Pearse’s mother, Margaret, joined Sinn Féin after the rising. Mrs. Pearse and other dignitaries visited St. Ultan’s well in Ardbraccan in 1920 to support the fundraising efforts for St. Ultan’s Hospital for Infants in Dublin. Entertained at the Loreto Convent Mrs. Pearse gave a short lecture to the boarders.
Elected to the Dáil in 1921 she opposed the Treaty. She was defeated in the 1922 election. In 1926 she left Sinn Féin and became a founder member of Fianna Fáil. At many public occasions she stated that were her sons alive they too would have joined Fianna Fáil. Margaret Pearse died in 1932. Her daughter, Margaret Mary Pearse, also joined Fianna Fáil, and served as a TD in the 1930s and later as a Senator.
Relative of Navan Family Printed the Proclamation
Christopher Brady who printed the 1916 Proclamation
Thomas Brady and Elizabeth Duignan of Navan
Born in Dublin in 1892, Thomas Brady, settled in Navan while still quite young and became an improver in the hair dressing business before opening his own establishment in Watergate Street (where Byrne’s Hairdressers is now) and then Market Square and Ludlow Street. His grandmother, Anne Mullen, was from Ardcath and lived next door to her grandchildren in Little Green street, Dublin. Thomas married Elizabeth Duignan of Navan in 1913 and they had children: Elizabeth, Herbert, Vera, Tom, Bernard, Rita, Josephine, Rosaleen and William (known as Greg). The family lived at Watergate before moving to Emmet Terrace. Thomas died suddenly in February 1939 aged just 46 while his widow died in 1955. They were buried in St. Mary’s Cemetery, Navan.
Thomas’s brother, Christopher, was the printer of the 1916 Proclamation. Thomas and Christopher were sons of Peter and Elizabeth Brady. Peter was a printer with Alex Thom and Co., Abbey Street, who produced an annual directory. Christopher was born in 1888 and lived at Little Mary Street, Inn’s Quay. Christopher followed his father into the print trade and into the same firm, Alex Thom and Co.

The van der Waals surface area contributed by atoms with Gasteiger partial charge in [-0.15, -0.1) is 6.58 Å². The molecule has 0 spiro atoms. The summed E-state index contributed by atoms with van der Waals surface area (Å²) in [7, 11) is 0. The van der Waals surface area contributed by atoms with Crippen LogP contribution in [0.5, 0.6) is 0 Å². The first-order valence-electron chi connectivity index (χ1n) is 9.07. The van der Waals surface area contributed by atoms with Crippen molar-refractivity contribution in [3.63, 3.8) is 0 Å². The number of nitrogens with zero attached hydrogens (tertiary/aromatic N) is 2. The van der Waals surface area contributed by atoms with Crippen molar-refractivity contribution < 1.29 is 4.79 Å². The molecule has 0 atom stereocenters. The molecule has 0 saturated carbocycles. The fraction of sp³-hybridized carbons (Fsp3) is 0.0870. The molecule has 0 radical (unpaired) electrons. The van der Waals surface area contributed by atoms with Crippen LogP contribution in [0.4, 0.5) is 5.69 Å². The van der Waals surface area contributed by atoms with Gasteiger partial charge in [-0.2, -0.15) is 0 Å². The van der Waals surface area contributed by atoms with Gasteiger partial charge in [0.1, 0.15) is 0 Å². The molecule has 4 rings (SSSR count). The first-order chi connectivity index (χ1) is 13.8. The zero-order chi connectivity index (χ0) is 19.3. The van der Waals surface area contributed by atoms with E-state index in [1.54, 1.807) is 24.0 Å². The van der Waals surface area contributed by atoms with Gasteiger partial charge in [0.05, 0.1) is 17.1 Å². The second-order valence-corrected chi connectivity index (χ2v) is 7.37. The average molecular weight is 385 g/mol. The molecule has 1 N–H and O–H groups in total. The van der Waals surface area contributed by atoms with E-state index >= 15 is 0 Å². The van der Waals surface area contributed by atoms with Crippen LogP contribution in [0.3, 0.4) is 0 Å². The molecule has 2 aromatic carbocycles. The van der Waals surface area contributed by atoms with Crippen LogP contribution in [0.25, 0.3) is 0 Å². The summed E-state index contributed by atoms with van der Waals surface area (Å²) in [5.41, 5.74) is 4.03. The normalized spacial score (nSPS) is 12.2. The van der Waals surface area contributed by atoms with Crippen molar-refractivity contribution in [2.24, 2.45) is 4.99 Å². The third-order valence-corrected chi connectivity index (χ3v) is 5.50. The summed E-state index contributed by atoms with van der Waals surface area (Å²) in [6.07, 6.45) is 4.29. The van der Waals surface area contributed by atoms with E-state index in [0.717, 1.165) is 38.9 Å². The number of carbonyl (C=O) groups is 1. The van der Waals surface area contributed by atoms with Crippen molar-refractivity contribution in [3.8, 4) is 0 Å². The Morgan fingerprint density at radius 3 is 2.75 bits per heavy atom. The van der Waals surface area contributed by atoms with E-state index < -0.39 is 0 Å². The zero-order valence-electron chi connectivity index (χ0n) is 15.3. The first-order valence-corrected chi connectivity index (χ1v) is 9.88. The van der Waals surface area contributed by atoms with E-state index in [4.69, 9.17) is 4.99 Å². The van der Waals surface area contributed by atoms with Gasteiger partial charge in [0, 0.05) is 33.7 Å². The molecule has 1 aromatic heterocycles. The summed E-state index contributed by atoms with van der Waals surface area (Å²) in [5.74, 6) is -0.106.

Christopher Brady joined the IRB circle in North Frederick Street, in 1915. Patrick Daly, a compositor and member of the IRB, introduced Brady to James Connolly. Brady became the printer in Liberty Hall from May 1915 working on the ITGWU weekly newspaper ‘The Workers Republic’ and other union material. Papers such as Spark, Honesty and The Gael were suppressed by the British authorities. Connolly trusted Brady but kept his identity secret. Brady carried despatches from Connolly to Thomas Clarke’s shop.
On the week before Good Friday the police decided to raid Liberty Hall and confiscate copies of The Gael. Brady saw the raiders arrive and went upstairs to inform Connolly and Markievicz. Connolly came down, a loaded gun in his hand, and told the police “Drop these papers or I will drop you.” Countess Markievicz left the building using the front door, went around the corner and came in behind the police officers. The police went away empty handed.
Christopher Brady was sent to Emmet Hall, Inchicore, to contact Michael Mallin, Connolly’s second-in-command, to tell him of the raid and to ask him to mobilise the Citizen Army to protect Liberty Hall.
Connolly introduced Brady to Pearse during Holy Week. On Good Friday Connolly asked Brady and compositors; Michael Molloy and William O’Brien; to come to Liberty Hall between 10 and 11 a.m. on Easter Sunday morning for an unspecified but secret job.
When the three men arrived they were taken upstairs and introduced to Thomas MacDonagh who read the text of the Proclamation to them and asked their opinion to which Brady replied; “I consider it a great honour to print such a great document.”
When Brady read the manuscript he “fully understood that it was a document proclaiming an Irish Republic and that it meant war.” MacDonagh asked Connolly if the men were sworn in but Connolly replied that he would vouch for their secrecy. Thomas MacDonagh then said “If we can hold out in this fight in order that Ireland’s voice may be heard at the Peace Conference and you boys will not be forgotten.” The document was written in a clean round hand – no copy of the handwritten original document survived. Brady said he could not say whose handwriting it was but it certainly was not Connolly’s as Brady was familiar with his scrawl.